2023 Orlando Magic Offseason Needs: Perimeter Sharpshooters
Austin Reaves, Los Angeles Lakers
Austin Reaves, a 6-foot-5 guard who went undrafted out of Oklahoma after being a fifth-year senior has had a surprising rookie and sophomore year with the Los Angeles Lakers that has catalyzed into a playoff run leaving him as a target for all young teams needing depth at his position.
Davis has certainly benefited from playing alongside superstars in LeBron James and Anthony Davis. That has given Reaves confidence and openings to take and make shots that leads to winning. But he has made a mark on his own and put the Lakers in a tricky position this offseason as they try to keep their team together after their surprising Western Conference Finals run.
In the last two season, 47 percent of Reaves’ shots were threes. This season he made 39.8 percent on 3.4 attempts per game. That was big for a Lakers team often lacking 3-point shooting.
Reaves is deadeye from three when shooting from the center all the way down to the right corner — 46.5 percent, while on the right wing and corner, he is below average at 29.9 percent.
The pros to Reaves match exactly his cons. He is a fantastic big-game performer who shows the gene to be clutch bucket maker. He definitely did not shy away from any opportunities whether it was the March win over the Orlando Magic at Crypto.com Arena or throughout the Los Angeles Lakers’ playoff run.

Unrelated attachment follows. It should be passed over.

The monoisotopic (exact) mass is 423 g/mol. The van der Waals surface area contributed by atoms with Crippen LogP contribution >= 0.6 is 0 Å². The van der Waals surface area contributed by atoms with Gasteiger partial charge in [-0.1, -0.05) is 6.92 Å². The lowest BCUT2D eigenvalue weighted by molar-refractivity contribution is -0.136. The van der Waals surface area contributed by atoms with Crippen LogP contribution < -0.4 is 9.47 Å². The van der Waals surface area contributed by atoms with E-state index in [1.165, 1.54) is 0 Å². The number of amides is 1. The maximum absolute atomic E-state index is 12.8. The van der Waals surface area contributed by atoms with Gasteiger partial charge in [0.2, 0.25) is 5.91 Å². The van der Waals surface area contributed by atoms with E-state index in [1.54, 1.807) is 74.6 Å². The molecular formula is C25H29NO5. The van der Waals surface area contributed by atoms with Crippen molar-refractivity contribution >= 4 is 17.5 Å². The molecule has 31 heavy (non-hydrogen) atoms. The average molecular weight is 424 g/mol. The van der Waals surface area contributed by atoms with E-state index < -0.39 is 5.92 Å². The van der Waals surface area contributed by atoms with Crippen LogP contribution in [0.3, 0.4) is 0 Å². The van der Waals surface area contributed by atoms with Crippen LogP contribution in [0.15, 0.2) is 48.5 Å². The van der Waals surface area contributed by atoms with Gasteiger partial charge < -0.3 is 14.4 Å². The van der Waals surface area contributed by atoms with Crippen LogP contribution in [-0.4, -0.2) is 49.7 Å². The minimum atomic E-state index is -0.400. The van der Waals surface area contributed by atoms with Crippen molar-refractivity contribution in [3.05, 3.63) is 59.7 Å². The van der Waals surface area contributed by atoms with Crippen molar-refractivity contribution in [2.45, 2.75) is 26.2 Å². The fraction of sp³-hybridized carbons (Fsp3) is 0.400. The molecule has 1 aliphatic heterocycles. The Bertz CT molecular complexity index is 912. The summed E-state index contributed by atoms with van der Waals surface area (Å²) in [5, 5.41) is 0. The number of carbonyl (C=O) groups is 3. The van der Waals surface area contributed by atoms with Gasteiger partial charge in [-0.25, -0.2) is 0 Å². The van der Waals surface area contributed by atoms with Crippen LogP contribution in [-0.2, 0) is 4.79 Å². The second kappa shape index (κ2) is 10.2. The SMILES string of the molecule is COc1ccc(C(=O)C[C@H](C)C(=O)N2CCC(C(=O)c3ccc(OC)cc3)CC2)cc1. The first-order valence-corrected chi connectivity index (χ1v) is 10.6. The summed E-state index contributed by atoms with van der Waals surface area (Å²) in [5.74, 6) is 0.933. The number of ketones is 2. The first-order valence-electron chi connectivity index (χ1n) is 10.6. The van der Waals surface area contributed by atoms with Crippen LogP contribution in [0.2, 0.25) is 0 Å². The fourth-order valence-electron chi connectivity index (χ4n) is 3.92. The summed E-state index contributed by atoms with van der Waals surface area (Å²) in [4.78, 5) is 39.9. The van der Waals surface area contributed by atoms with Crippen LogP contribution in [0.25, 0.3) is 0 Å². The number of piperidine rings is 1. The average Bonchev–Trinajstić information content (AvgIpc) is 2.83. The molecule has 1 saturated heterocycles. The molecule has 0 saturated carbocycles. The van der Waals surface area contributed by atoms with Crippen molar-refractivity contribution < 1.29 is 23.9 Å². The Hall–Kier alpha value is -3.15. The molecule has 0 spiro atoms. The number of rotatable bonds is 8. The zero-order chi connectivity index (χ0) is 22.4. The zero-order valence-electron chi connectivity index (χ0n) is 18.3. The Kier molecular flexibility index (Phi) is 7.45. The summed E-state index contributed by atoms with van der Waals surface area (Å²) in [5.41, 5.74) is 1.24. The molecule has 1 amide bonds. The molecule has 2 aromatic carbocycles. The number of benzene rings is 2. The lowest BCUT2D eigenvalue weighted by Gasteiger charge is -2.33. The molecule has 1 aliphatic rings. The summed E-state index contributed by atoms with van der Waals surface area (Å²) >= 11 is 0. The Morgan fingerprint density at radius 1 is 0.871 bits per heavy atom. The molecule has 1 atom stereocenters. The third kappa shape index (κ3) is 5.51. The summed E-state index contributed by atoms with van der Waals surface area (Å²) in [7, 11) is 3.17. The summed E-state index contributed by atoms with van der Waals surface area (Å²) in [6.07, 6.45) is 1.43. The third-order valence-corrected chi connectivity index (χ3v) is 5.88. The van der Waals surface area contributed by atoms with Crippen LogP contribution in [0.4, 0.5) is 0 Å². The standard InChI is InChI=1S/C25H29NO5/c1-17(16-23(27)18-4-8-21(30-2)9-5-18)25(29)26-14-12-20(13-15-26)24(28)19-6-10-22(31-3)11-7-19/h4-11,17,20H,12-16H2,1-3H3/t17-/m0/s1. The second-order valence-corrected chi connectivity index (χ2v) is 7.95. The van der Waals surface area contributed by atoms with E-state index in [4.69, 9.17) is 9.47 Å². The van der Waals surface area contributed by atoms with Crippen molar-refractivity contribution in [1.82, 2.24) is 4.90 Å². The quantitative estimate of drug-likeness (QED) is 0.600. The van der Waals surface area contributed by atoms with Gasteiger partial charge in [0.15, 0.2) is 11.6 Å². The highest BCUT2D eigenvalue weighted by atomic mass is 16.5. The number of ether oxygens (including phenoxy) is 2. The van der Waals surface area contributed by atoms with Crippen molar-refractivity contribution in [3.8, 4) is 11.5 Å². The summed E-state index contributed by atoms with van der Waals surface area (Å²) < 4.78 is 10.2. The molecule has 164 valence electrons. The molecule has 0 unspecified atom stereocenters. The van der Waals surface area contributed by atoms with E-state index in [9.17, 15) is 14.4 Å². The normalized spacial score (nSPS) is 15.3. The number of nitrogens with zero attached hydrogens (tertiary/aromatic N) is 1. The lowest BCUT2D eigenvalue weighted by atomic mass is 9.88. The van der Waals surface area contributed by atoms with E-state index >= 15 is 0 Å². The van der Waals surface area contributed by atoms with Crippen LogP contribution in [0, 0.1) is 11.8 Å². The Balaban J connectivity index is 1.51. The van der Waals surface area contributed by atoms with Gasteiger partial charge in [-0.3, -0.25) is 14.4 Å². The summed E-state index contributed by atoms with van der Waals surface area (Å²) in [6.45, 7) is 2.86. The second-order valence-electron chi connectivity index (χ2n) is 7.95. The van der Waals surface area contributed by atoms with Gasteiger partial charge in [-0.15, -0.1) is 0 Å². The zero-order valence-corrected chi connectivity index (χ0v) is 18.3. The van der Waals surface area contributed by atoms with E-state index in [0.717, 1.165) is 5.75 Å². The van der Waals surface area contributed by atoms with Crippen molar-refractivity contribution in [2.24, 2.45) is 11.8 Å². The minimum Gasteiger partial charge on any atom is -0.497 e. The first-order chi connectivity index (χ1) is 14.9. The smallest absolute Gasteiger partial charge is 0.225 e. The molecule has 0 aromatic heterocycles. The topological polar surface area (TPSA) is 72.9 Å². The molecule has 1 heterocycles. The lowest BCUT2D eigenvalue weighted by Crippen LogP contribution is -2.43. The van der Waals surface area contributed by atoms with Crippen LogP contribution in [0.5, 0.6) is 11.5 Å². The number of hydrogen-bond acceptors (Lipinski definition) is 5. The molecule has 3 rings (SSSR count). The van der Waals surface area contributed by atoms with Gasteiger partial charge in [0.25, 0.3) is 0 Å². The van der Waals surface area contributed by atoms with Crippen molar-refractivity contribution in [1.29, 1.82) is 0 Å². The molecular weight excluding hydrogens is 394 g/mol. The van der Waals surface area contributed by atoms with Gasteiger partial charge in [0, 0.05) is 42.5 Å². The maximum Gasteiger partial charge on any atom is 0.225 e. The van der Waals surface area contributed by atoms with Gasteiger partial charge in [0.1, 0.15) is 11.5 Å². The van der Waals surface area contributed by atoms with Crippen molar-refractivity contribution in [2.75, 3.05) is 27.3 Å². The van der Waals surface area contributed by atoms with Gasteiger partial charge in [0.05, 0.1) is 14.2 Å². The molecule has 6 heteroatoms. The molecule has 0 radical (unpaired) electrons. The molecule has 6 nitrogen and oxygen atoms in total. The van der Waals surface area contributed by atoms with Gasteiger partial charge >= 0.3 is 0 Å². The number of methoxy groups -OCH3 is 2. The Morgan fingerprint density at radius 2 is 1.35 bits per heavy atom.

But how much of his opportunities and his shot-making is because the primary and secondary defender on every team are so highly focused on James and Davis? Reaves is playing in spaces created off of legends. But he succeeded at it nonetheless.
In addition to being the third wheel to the Lakers’ offense, Reaves does post above average effort-related defense which makes him one of the better perimeter defenders.
Is that a product of having a generational shot blocker behind you instilling confidence? Maybe, but it does mean he could add on both ends against other players on this list who would need to develop that part of their game.
Although Paolo Banchero and Franz Wagner project to match that production when they reach their primes, could the projected 4-years, $60-plus million be too much commitment too soon?
For whatever it is worth, the Lakers seem very determined to keep Reaves at whatever cost it takes. He is a restricted free agent, but the Lakers seem willing to make sure they can match his offer comfortably.
If the Magic sell themselves on Reaves being the best option they would need to swoon the restricted free agent.